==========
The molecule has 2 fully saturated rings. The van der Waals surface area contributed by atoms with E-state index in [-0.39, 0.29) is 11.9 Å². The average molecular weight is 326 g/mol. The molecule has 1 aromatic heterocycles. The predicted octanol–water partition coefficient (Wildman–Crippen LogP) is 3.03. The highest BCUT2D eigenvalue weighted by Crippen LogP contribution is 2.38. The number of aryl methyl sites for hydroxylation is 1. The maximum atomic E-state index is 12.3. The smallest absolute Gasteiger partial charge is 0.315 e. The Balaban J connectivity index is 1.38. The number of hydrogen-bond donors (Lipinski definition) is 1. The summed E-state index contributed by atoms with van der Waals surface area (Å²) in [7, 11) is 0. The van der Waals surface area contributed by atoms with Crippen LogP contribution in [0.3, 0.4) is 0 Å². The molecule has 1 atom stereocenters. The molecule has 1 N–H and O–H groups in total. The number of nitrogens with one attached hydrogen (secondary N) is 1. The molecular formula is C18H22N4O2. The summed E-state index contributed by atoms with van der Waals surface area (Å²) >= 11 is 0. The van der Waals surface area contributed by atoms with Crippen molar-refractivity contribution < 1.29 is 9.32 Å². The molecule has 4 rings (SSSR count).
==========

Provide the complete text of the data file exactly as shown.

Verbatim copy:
The molecule has 2 fully saturated rings. The van der Waals surface area contributed by atoms with E-state index in [-0.39, 0.29) is 11.9 Å². The average molecular weight is 326 g/mol. The molecule has 1 aromatic heterocycles. The predicted octanol–water partition coefficient (Wildman–Crippen LogP) is 3.03. The highest BCUT2D eigenvalue weighted by Crippen LogP contribution is 2.38. The number of aryl methyl sites for hydroxylation is 1. The maximum atomic E-state index is 12.3. The smallest absolute Gasteiger partial charge is 0.315 e. The Balaban J connectivity index is 1.38. The number of hydrogen-bond donors (Lipinski definition) is 1. The summed E-state index contributed by atoms with van der Waals surface area (Å²) in [7, 11) is 0. The van der Waals surface area contributed by atoms with Crippen LogP contribution in [0.3, 0.4) is 0 Å². The molecule has 1 atom stereocenters. The molecule has 1 N–H and O–H groups in total. The number of nitrogens with one attached hydrogen (secondary N) is 1. The molecular formula is C18H22N4O2. The summed E-state index contributed by atoms with van der Waals surface area (Å²) >= 11 is 0. The van der Waals surface area contributed by atoms with Crippen molar-refractivity contribution < 1.29 is 9.32 Å². The molecule has 4 rings (SSSR count).